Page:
We’ve covered coral bleaching, the devastation of coral reefs and their relationship to global warming here on Planetsave numerous times over the past few years. For clear reasons: this is a true global environmental catastrophe with numerous harmful ramifications. Dr Jeff Masters of WunderBlog delves into the harsh coral reef collapse of 2010 and future projections in a recent post. Here’s the intro:
Record warm ocean temperatures across much of Earth’s tropical oceans during the summer of 2010 created the second worst year globally for coral-killing bleaching episodes. The warm waters, fueled in part by the El Niño phenomena, caused the most coral bleaching since 1998, when 16 percent of the world’s reefs were killed off. “Clearly, we are on track for this to be the second worst (bleaching) on record,” NOAA coral expert Mark Eakin in an interview last month. “All we’re waiting on now is the body count.” The summer 2010 bleaching episodes were worst in Southeast Asia, where El Niño warming of the tropical ocean waters during the first half of the year was significant. In Indonesia’s Aceh province, 80% of the bleached corals died, and Malaysia closed several popular dive sites after nearly all the coral were damaged by bleaching. However, in the Caribbean’s Virgin Islands, coral bleaching was not as severe as experienced in 2005, according to National Park Service fisheries biologist Jeff Miller. I’ll discuss the reasons for this in a future blog post. In other portions of the Caribbean, such as Venezuela and Panama, coral bleaching was worse than that experienced in 2005.
And here’s the future outlook portion of the piece:
Long term outlook for world’s coral reefs: grim
The large amount of carbon dioxide humans have put into the air in recent decades has done more than just raise Earth’s global temperature–it has also increased the acidity of the oceans, since carbon dioxide dissolves in sea water to form carbonic acid. Corals have trouble growing in acidic sea water, and the combined effects of increasing ocean temperatures, increasing acidity, pollution, and overfishing have reduced coral reefs globally by 19 percent since 1950. Another 35 percent could disappear in the next 40 years, even without the impact of climate change, according to a report released in October 2010 by the World Meteorological Organization and the Convention on Biological Diversity. Coral loss has been the most severe in Earth’s hottest ocean, the Indian Ocean. Up to 90% of coral cover has been lost in the Maldives, Sri Lanka, Kenya and Tanzania and in the Seychelles. Global warming has heated up most of the tropical ocean surface waters by about 0.5°C (0.9°F) over the past 50 years, and the remarkable bleaching episodes of 1998 and 2010 both occurred when strong (natural) El Niño episodes heated up Pacific tropical waters to record levels. If the Earth continues to heat up this century as expected, coral bleaching episodes will grow more frequent and intense, particularly during strong El Niño episodes. The twin stresses of ocean acidification and increasing ocean temperatures will probably mean that by 2050, it will be difficult for any coral reefs to recover when subject to additional stresses posed by pollution or major storms, according to a talk presented by Stanford climate scientist Ken Caldeira at last month’s American Geophysical Union (AGU) meeting.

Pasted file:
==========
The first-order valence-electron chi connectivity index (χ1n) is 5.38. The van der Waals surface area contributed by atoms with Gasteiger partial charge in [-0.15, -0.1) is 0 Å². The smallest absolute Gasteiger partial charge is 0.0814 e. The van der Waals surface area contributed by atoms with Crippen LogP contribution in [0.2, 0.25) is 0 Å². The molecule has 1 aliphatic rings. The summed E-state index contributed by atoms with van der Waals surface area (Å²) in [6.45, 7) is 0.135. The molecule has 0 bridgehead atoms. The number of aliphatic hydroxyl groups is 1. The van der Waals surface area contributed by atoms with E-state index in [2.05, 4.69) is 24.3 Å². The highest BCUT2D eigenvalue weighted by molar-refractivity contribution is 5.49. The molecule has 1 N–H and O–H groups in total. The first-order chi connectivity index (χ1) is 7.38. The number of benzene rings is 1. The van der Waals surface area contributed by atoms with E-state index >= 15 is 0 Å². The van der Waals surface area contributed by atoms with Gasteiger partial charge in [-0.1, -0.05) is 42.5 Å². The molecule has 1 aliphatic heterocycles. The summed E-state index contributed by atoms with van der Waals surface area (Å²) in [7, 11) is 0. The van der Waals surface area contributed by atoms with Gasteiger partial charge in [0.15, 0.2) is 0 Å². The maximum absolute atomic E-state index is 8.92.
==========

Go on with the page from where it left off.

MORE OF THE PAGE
1. Coral and Crustaceans Can’t Calcify Due to Acids From CO2
2. Coral Reefs Gone by 2100?
3. 2010 Coral Die-Off Worst Ever?
4. Coral Reefs Early Warning System for Climate Shifts
5. Severe Coral Bleaching Could Devastate Reef Ecosystems